On Tuesday, the Securities and Exchange Commission (SEC) closed the comment period for its controversial late-processing proposed rule to combat an issue first raised nearly 20 years ago.
The proposal would require open-end funds to use “swing pricing,” the method to allocate costs from inflows or outflows to the investors engaged in that activity, rather than diluting other shareholders. The proposal would also require a daily 4 p.m. ET “hard close” for relevant funds.
Several retirement plan and financial services advocacy organizations submitted comment letters with concerns, citing cost and logistics they say would ultimately harm plan participants.
“The ARA has serious concerns about the Hard Close and its impact on DC Plans and participants,” American Retirement Association CEO Brian Graff and General Counsel Allison Wielobob wrote in its letter to SEC Chair Gary Gensler.
Not only would mandating a Hard Close require a complete overhaul of intermediaries’ systems and processes, vastly increasing costs to participants, “it would create inequities among investors in open-end fund and eventually, increased flows of investor money into less regulated vehicles and potentially, a push for many asset managers to create alternative funds instead,” they added.
Arguing that the Hard Close would create a two-tiered system for open-end fund investors and DC Plan investors would be disadvantaged, retirement savings rates would also suffer.
“The ARA agrees with the Commission that if there are significant inequities in the allocation of the transaction costs of mutual fund trading activity that remedying such inequities is a laudable goal,” the letter conceded. “However, any potential solution must not disadvantage or harm the millions of American families who own mutual funds through their employer-sponsored defined contribution plans or create significant collateral damage.”
The 2003 proposal received significant pushback for the potential harm to plan participants, and the SEC admitted that a hard close would require substantial processing changes.
The reintroduced proposal is part of a larger effort to better regulate liquidity risk, especially in times of market stress, with SEC Chair Gary Gensler pointing to problems with redemptions at the onset of the COVID-19 pandemic.
The SEC argued a 4:00 p.m. hard close would improve order processing and help to operationalize swing pricing, which allows managers to adjust the NAV when securities’ inflows or outflows exceed a predetermined threshold. The Brookings Institution explained that the fund could then pass along the associated trading costs to those making the trades to better protect remaining shareholders from dilution.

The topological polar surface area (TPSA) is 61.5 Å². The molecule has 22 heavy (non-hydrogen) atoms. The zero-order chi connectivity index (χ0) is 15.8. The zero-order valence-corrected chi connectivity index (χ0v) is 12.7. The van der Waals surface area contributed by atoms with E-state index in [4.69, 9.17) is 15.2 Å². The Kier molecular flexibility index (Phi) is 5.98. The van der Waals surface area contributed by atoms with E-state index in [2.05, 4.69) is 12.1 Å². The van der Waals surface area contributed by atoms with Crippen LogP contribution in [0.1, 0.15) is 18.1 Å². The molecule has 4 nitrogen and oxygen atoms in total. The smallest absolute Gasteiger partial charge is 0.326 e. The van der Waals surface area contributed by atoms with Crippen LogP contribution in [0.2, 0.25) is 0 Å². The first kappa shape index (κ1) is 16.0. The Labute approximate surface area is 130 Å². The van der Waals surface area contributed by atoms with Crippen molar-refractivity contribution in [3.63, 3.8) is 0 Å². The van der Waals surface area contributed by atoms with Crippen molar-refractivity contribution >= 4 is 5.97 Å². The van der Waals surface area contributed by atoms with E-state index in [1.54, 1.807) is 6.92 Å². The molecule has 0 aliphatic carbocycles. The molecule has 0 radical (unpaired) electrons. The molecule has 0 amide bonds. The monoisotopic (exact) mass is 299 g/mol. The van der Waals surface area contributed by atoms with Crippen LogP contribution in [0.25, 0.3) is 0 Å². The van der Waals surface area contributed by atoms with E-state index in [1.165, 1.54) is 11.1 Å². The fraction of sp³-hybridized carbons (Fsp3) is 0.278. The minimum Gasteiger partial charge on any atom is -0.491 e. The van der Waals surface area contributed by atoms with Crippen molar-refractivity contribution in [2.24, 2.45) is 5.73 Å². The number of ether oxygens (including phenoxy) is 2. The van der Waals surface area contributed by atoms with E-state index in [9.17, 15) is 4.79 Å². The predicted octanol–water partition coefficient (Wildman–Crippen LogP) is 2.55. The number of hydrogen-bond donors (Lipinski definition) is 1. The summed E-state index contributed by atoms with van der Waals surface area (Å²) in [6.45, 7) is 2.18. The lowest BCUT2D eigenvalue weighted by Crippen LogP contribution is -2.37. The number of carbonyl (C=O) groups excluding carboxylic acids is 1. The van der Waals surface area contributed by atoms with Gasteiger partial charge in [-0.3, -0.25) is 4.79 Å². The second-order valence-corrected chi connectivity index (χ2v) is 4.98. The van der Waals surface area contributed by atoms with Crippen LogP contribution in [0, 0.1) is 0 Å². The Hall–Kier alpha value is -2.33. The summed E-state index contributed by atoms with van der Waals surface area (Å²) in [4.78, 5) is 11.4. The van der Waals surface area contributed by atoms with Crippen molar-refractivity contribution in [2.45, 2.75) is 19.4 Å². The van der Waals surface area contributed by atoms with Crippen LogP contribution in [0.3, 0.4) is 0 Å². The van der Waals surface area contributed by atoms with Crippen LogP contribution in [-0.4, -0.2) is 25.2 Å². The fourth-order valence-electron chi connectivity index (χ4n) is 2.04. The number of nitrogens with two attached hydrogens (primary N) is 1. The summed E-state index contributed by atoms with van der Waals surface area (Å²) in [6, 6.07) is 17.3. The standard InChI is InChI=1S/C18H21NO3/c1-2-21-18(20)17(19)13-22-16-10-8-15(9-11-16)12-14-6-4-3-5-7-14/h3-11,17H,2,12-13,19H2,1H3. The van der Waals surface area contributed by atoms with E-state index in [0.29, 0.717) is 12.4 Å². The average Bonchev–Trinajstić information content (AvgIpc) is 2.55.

ARA joined a number of other industry advocacy and research organizations in opposition to the proposed rule.
“We respectfully question whether any Investor protection purposes would be served by mandating swing pricing and operationalizing it by means of a 4 p.m. ET hard close,” Insured Retirement Institute (IRI) Director of Federal Regulatory Affairs Emily Micale wrote.
“The Proposal inappropriately discounts or overlooks a number of concerns that would confront the nation’s retirement system under a hard close environment,” Groom Law Group argued, adding, “the costs, disruptions and hardships to retirement savers under the Proposed Rule’s hard close requirement would be severe and far reaching.”
“We urge the SEC to abandon the Proposal’s swing pricing/hard close framework entirely,” the American Council of Life Insurers (ACLI) said. “If adopted, hard close would impose substantial harms on American investors.”
The US Chamber of Commerce said the proposal should be withdrawn “because of the lack of an appropriate cost-benefit analysis and the proposal also fails to meet the tripartite mission of the Commission to facilitate investor protection, capital formation, and competition.”
“[I]n ERIC’s view, applying a hard close requirement to transactions involving retirement plans is inappropriate,” the ERISA Industry Committee (ERIC) wrote.
Finally, the SPARK Institute’s Tim Rouse “strongly urged the Commission not to adopt the proposed hard close requirement.”
In 2003 and 2004, the SEC and former New York state Attorney General Eliot Spitzer investigated allegations against dozens of banks and mutual fund companies that they favored large institutional investors over ordinary long-term shareholders.
The Washington Post reported that many admitted to after-hour trading deals with specific customers, with some executives profiting at smaller investors’ expense. The firms also made short-term trades that exploited timing differences, contradicting language in fund prospectuses that supposedly discouraged the practice.